The more you practice, the more you’ll find what first took a lot of effort and involved carefully following steps one by one (procedural knowledge) gradually becomes increasingly automatic (automatic knowledge). As Jungian analyst Larry Staples puts this point in “Creativity Analyzed: Psychology of the Artist,”:
When we really start creating, something lets go and begins to flow. It’s like something takes over, and all these things that we didn’t know we had inside come pouring out. But this “letting go” can be scary. A lot of people worry that they might go crazy. When we let go of the ego we may feel as if we don’t have any control. But eventually the flow will stop, and the ego will come back. It’s like a cork that bobs down, and then bobs back up. The same thing happens when we dream: the ego goes to sleep, and the unconscious begins to flow. Writers and artists literally dream while they’re awake by diminishing the ego.
The more you stimulate your imagination, the more the voice of inspiration will start to speak within you in the form of novel ideas and wacky new possibilities. Creative inspiration sometimes sounds wild and strange, but part of empowering yourself is learning to trust it anyway. Recently, for example, I had this wacky idea:
What if someone unified as many conspiracy theories as possible into one super crazy theory? What if they then made that crazy theory into a film parodying or satirizing conspiracy theory documentaries?
I recognized right away that I was being hit by inspiration. I could have ignored it and kept doing what I was doing, since I don’t know much about film-editing or doing voice-overs or writing scripts. However, I chose to listen to the idea and learn what I needed to learn. In the strange final result, I united 75 different conspiracy theories and New Age ideas into a single fake 6-minute documentary called “Integral New Age Conspiracy.” Clearly, I don’t believe any of these zany theories; my point was simply that the documentary form has the power to present total nonsense can be presented as if it were clearly established truth (e.g. in the case of the so-called ‘documentaries’ in the Ancient Aliens series, for example). When I made this video, I knew that most people won’t get the majority of the references in this movie because they’re so obscure, nor will they likely find it as funny as I do. However, that doesn’t matter. I did the project because it was a fun idea and and I had fun doing it. Inspiration spoke; I listened. This is what I encourage you to do as you proceed along your adventure in creativity.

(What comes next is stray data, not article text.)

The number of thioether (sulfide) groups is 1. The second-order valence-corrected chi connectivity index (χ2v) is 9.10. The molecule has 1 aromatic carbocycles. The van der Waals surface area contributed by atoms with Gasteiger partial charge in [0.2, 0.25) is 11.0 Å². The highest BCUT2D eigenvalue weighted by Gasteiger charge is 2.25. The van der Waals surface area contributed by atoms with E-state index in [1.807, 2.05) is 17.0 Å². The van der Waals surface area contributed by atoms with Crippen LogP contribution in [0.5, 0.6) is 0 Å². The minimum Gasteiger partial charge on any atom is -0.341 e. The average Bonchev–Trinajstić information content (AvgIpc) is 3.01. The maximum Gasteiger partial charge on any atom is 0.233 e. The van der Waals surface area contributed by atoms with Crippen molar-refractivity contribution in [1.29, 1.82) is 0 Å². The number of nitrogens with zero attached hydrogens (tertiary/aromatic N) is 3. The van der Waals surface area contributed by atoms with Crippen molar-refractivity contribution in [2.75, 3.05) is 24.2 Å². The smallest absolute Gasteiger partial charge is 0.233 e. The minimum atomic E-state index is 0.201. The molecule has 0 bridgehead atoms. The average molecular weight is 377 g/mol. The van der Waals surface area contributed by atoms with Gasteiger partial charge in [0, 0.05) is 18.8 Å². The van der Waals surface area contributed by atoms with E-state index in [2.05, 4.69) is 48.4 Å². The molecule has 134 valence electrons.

If you’re still wondering how to stimulate your imagination and creativity, here’s PsychCentral’s list of “Over 40 Playful Yet Practical Ways to Cultivate Creativity.” Try some of these little tricks and games out and see what exciting ideas arise within you.
“Where do you get your ideas?” every writer ever has been asked at least a thousand times.
My answer? Everywhere.
Conclusion – You Can Do This
In conclusion, creativity is not something you need to ‘gain’ because it’s not something you ever lost; the truth is that you’re creative whether you know it or not. The reason that we can cultivate creativity is that the imaginative capacity, the power to imagine and create based on what we envision, is already there within us. We can cover it up, deny it, project it, and make it unconscious, but it’s still there. We know that because every single one of us naturally exercised that imagination to some degree as a child, so we have done it before. And no amount of excuses for why we “can’t be creative” or “learn to draw” or “start playing guitar” can stop us if we’re determined to explore our creativity.
Creativity is one of those crucial things that makes life worth living for me. It’s fun, it’s exciting, it provides a sense of accomplishment, and it makes me feel fulfilled. So, I’d like to ask you once again: What do you want to learn? What medium do you want to explore? What would make you feel alive? What would be an exciting new talent for you to develop? Now’s your chance to liberate your creativity. I’m rooting for you. You can do this. Start with small steps or plunge right in. Either way, you’ll be happy that you did.